Repulsion – A Classic Film

Written by Matteo Sedazzari
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5 repulsion roman polanski catherine deneuve matteo sedazzari zani 6.

As the haunting drums start to beat and the camera zooms away  from the beautiful eyes of Catherine Deneuve, the start of Repulsion is; sinister exquisiteness.

Made in 1965, filmed in West London and shot in black and white, by a then relatively unknown young film director Roman Polanski, this being his second feature and first English speaking film. 

Prior to Repulsion, Polanski had gained a reputation from his Polish short films, for being bizarre, intriguing, with sharp insight into people and their relationships.  Coincidentally, Polanski has equally lead a bizarre if not tragic life.  For he is facing extradition and sentence in his adopted home of the US, for statutory rape committed in March 1977, and  has been living in France since 1978. In addition, Polanski's beautiful wife Sharon Tate was brutally murdered by Charles Manson and The Family in 1969. Despite this, he has managed to make some classic films, including Rosemary’s Baby and Cul De Sac.

repulsion roman polanski catherine deneuve matteo sedazzari zani 5.Therefore, Polanski’s personal life and misfortunes add further to the intrigue of Repulsion, which is a haunting and disturbing film. Centering on Carol (Catherine Deneuve), a gorgeous Belgian, who works as a fashionable beautician in Kensington and lives with her sister Helen (Yvonne Furneaux) in a nice London pad near to her work.  Young and beautiful, with a trendy job and living in a happening city, would be more than enough for any young lady climbing the social ladder.  But for Carol, she resists the world and especially the attention of young men, who mainly come in the guise of Colin (John Frazer). Who tries his utmost to charm her, but to no avail, and foolishly presumes that Carol’s silence, is her playing hard to get.

There are no twists or turns in Repulsion, just a journey into the abyss.  From the onset, it is clear that Carol is not happy with the world, as she seems to distance herself from her rich clients, colleagues and men. The bleakness is strong, as it overshadows the glamour of the sixties, as Carol’s anxiety and paranoia starts to unfold. This is heightened, when Helen decides to go on holiday to Italy with her married boy friend Michael (Ian Hendry). Carol is dependent on her sister, who leaves her to face the wrath of their landlord (who later on in the film, tries to take advantage of Carol’s vulnerability)  and the rent arrears.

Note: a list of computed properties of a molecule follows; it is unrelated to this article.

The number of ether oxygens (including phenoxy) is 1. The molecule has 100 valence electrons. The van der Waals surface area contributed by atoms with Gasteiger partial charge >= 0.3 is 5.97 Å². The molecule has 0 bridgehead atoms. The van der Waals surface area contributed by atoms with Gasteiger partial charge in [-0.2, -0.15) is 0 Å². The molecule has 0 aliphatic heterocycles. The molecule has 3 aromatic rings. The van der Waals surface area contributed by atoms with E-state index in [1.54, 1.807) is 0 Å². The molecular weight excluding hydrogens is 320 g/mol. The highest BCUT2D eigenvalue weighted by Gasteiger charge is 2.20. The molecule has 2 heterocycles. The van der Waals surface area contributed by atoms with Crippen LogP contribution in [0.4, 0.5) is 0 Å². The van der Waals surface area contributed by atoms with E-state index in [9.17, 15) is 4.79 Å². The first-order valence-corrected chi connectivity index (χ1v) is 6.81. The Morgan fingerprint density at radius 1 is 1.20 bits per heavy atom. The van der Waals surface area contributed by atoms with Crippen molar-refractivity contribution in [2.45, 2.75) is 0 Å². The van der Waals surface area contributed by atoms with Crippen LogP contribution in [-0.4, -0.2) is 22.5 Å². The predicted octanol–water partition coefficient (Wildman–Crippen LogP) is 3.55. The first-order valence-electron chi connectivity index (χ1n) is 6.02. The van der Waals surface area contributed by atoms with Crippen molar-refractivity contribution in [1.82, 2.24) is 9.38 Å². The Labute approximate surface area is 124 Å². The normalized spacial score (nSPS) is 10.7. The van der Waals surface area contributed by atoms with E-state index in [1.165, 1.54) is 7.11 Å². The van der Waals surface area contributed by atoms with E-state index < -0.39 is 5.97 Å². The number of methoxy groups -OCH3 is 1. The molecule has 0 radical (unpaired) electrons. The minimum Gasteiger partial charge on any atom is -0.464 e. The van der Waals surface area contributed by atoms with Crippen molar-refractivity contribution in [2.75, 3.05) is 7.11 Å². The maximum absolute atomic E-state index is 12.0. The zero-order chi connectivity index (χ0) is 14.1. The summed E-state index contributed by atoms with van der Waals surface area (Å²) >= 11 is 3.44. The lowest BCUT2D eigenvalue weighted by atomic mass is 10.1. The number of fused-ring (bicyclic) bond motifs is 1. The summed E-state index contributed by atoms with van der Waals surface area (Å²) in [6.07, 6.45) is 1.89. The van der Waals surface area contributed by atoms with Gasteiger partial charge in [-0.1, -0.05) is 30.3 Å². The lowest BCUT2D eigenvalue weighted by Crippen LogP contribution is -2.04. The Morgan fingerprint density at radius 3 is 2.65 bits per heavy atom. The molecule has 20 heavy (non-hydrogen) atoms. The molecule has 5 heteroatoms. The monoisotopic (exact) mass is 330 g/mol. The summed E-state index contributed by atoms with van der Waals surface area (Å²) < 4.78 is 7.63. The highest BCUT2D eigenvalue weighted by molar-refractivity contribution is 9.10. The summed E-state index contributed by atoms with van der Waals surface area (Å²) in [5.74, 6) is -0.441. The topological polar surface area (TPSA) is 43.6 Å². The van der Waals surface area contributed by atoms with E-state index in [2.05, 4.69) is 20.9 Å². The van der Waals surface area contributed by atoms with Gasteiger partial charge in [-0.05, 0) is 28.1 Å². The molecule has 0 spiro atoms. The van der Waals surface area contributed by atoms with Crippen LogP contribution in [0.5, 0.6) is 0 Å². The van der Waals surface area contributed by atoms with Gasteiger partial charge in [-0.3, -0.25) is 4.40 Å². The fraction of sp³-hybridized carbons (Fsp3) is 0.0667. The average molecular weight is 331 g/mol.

Alone in a flat and a city, with few if any friends, the isolation starts to take its toll on Carol as she ascends into a living nightmare, of rape - which could be flashbacks - and hallucinations of arms  coming out of the corridor to grope her.  Yes, Carol has well and truly lost her mind.  Polanski builds the tension by adding the sense of decay, as the flat plunges into squalor and waste food; in particular, a cooked rabbit that she has left to rot.  As Carol gazes bewilderingly into a mirror, not to admire her beauty, but perhaps looking for an escape.
With the over zealous Colin, still thinking he is playing the courting game with Carol, it does not take long before he comes knocking at her door. This proves to a be a fatal mistake, as Carol lashes out at him, and in doing so, she takes his life and has committed cold blooded murder,  but she shows no remorse nor fear for her action. Carol has gone beyond the point of no return, and capable of murder.

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Catherine Deneuve is mesmerizing and stunning as Carol, even though she utters few words, her  expressions and actions create the image of a little girl lost, and in doing so there is a great deal of empathy for her character.

Repulsion is a daring film, which goes straight for the jugular of relationships and human interaction, and pulls no punches in doing so.  When the film reaches its conclusion and the camera  zooms onto an unsettling family photo of Carol, Helen and their father, with Carol snarling behind her father’s back, the film ends just as it started, sinister exquisiteness.

© Words – Matteo Sedazzari/ZANI

Repulsion is available from Odeon Entertainment  
Read 6395 times Last modified on Friday, 08 May 2015 16:31
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Matteo Sedazzari

Matteo Sedazzari

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